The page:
It’s so easy to ask for something from someone, and then completely forget about it. Unfortunately I have to do a lot of chasing up of things, so I really need this list. I also transfer any meeting actions to this list, so I can keep an eye on them and not wait for the next meeting to chase. One thing that I’m still working on is how to tie this list to my task list. As often, I’m awaiting on information before I can action a certain task.

My final section is for next week/future items.

I write anything that will need to be done at a later date in here, and then at the end of the week when it comes to migrating tasks, I’ll migrate those as the same time.

On a Friday afternoon I then go through and create the spread for next week

I migrate everything over, including everything I’m waiting on. Using the > signifier, I know if I look back on the pages, I’ve moved it.

Nolty 6322 Planner Review

I always use a trusty Avery tab* to mark the current week. My current tab actually moved over from my last bullet journal, the stickiness lasts so long.

Nolty 6322 Planner Review

Finally, I use my note pages for all meeting notes

But there’s no particular ‘set up’ to these pages really.

I use a Muji sticky tab to mark each page (I still need to go through and use my label maker to create names for them). I use one page per supplier and just keep adding to the page until it’s full. You don’t get a huge amount of notes pages (about 80 I think) but this should be more than enough for a year of meetings.

The layout is pretty simple.

Nolty 6322 Planner Review

I usually have the date of the next meeting written in advance, so that if I think of anything I need to discuss in the meeting, I can write it ahead of time.

Once in the meeting I write notes in the usual way, with a – signifier. I then use a . for any tasks. After the meeting I then move these tasks into my weekly spread, either in the list of tasks that I need to do, or in the ‘waiting on’ section, if it’s a task they need to complete.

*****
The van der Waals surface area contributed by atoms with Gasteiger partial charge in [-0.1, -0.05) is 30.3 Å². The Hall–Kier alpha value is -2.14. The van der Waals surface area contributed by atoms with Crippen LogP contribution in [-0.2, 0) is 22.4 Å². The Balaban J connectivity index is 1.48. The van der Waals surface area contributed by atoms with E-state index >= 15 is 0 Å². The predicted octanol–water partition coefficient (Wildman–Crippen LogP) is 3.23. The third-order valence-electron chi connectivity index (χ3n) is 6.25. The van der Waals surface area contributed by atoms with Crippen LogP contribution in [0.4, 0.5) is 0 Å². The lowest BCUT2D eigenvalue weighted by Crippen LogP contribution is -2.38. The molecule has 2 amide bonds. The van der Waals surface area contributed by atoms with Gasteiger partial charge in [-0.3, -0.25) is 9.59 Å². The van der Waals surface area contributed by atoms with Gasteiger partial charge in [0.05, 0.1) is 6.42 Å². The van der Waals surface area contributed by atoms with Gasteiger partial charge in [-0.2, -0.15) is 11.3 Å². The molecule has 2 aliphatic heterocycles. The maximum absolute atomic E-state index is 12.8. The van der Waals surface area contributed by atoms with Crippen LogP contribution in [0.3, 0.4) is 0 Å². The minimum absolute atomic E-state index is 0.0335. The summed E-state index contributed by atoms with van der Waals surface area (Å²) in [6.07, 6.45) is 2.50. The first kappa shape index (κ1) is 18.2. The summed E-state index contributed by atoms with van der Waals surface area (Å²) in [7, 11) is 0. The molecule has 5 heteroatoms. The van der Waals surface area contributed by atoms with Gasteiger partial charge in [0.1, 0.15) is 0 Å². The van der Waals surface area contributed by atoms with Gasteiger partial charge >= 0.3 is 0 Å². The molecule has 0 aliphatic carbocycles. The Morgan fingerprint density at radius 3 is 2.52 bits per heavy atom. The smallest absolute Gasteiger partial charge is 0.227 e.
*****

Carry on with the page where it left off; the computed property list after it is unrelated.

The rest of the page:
Then, before the next meeting I review these notes and update any completed tasks (and notes that relate to them) so I know what is still outstanding.

I’m really enjoying this planner

The size and layout (except the monthly) is perfect for work. The pages, while not Tomow River paper, are high quality and take all pens really well.

I’ve opted to use the Hobonichi pen in here as I have so many and really like using these pens for work. The three colours are perfect for how I colour code (which I haven’t really discussed in this post but should be fairly self-explanatory from the pictures). It’s also a really nice pen to write with, and I never have to worry about the ink smearing.

This is a really nice planner, and I’m glad I purchased it.

I only have two issues with it. Firstly, that it doesn’t like perfectly flat and takes a bit of work. Coming from Hobonichi planners that always lay flat, it’s been a bit of a learning curve with these. It’s not a dealbreaker, but it is an annoyance.

Second, while I like the practicality of the cover, it’s not really my usual style. I’d purchase another cover for it, but it feels like a waste of this plastic cover. The fact that you can’t purchase these without the cover also doesn’t sit right with me, from an environmental point of view.

I’ll definitely be picking up another size of Nolty planner to try soon

Have you tried this brand before? Let me know in the comments!